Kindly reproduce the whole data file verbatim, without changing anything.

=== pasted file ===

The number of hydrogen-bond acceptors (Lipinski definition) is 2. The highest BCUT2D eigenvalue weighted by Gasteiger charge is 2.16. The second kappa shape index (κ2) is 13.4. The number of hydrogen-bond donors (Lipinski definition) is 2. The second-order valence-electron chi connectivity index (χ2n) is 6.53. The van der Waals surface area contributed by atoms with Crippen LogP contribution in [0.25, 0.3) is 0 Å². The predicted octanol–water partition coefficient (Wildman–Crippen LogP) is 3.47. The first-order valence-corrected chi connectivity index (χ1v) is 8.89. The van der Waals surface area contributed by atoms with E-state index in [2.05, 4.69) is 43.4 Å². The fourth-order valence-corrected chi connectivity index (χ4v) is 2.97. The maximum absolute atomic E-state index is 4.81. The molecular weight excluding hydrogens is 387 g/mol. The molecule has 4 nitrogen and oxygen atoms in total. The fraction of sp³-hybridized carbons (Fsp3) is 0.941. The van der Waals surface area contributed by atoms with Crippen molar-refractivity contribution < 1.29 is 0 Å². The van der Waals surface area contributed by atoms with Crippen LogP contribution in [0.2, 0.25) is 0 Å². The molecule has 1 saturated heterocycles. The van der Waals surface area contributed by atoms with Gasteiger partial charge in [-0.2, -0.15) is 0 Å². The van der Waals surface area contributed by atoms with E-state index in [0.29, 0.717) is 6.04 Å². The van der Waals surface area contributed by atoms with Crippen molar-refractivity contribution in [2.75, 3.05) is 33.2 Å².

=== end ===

The number of hydrogen-bond acceptors (Lipinski definition) is 2. The highest BCUT2D eigenvalue weighted by Gasteiger charge is 2.16. The second kappa shape index (κ2) is 13.4. The number of hydrogen-bond donors (Lipinski definition) is 2. The second-order valence-electron chi connectivity index (χ2n) is 6.53. The van der Waals surface area contributed by atoms with Crippen LogP contribution in [0.25, 0.3) is 0 Å². The predicted octanol–water partition coefficient (Wildman–Crippen LogP) is 3.47. The first-order valence-corrected chi connectivity index (χ1v) is 8.89. The van der Waals surface area contributed by atoms with E-state index in [2.05, 4.69) is 43.4 Å². The fourth-order valence-corrected chi connectivity index (χ4v) is 2.97. The maximum absolute atomic E-state index is 4.81. The molecular weight excluding hydrogens is 387 g/mol. The molecule has 4 nitrogen and oxygen atoms in total. The fraction of sp³-hybridized carbons (Fsp3) is 0.941. The van der Waals surface area contributed by atoms with Crippen molar-refractivity contribution < 1.29 is 0 Å². The van der Waals surface area contributed by atoms with Crippen LogP contribution in [0.2, 0.25) is 0 Å². The molecule has 1 saturated heterocycles. The van der Waals surface area contributed by atoms with Gasteiger partial charge in [-0.2, -0.15) is 0 Å². The van der Waals surface area contributed by atoms with E-state index in [0.29, 0.717) is 6.04 Å². The van der Waals surface area contributed by atoms with Crippen molar-refractivity contribution in [2.75, 3.05) is 33.2 Å².